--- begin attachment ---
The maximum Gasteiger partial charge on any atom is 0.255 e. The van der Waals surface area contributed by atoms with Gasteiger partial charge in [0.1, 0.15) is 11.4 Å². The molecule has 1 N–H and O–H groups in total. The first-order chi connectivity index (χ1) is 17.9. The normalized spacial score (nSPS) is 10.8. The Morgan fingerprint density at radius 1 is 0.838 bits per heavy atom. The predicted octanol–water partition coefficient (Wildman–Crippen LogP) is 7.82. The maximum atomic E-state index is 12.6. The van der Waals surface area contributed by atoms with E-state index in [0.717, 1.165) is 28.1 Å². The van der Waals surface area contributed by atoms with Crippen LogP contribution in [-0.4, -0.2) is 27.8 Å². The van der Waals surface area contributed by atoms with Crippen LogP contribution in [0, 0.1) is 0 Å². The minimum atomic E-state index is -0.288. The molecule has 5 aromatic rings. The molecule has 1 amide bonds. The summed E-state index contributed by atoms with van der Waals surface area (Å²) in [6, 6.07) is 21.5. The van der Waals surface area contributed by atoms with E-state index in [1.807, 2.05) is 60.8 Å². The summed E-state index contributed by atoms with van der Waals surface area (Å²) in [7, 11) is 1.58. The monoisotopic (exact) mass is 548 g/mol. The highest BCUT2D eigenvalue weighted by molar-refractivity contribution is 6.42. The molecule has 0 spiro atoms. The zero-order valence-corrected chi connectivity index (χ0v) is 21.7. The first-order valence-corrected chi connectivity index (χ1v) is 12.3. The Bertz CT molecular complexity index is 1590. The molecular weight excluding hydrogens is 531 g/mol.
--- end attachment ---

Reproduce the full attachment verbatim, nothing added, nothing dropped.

The maximum Gasteiger partial charge on any atom is 0.255 e. The van der Waals surface area contributed by atoms with Gasteiger partial charge in [0.1, 0.15) is 11.4 Å². The molecule has 1 N–H and O–H groups in total. The first-order chi connectivity index (χ1) is 17.9. The normalized spacial score (nSPS) is 10.8. The Morgan fingerprint density at radius 1 is 0.838 bits per heavy atom. The predicted octanol–water partition coefficient (Wildman–Crippen LogP) is 7.82. The maximum atomic E-state index is 12.6. The van der Waals surface area contributed by atoms with E-state index in [0.717, 1.165) is 28.1 Å². The van der Waals surface area contributed by atoms with Crippen LogP contribution in [-0.4, -0.2) is 27.8 Å². The van der Waals surface area contributed by atoms with Crippen LogP contribution in [0, 0.1) is 0 Å². The minimum atomic E-state index is -0.288. The molecule has 5 aromatic rings. The molecule has 1 amide bonds. The summed E-state index contributed by atoms with van der Waals surface area (Å²) in [6, 6.07) is 21.5. The van der Waals surface area contributed by atoms with E-state index in [1.807, 2.05) is 60.8 Å². The summed E-state index contributed by atoms with van der Waals surface area (Å²) in [7, 11) is 1.58. The monoisotopic (exact) mass is 548 g/mol. The highest BCUT2D eigenvalue weighted by molar-refractivity contribution is 6.42. The molecule has 0 spiro atoms. The zero-order valence-corrected chi connectivity index (χ0v) is 21.7. The first-order valence-corrected chi connectivity index (χ1v) is 12.3. The Bertz CT molecular complexity index is 1590. The molecular weight excluding hydrogens is 531 g/mol.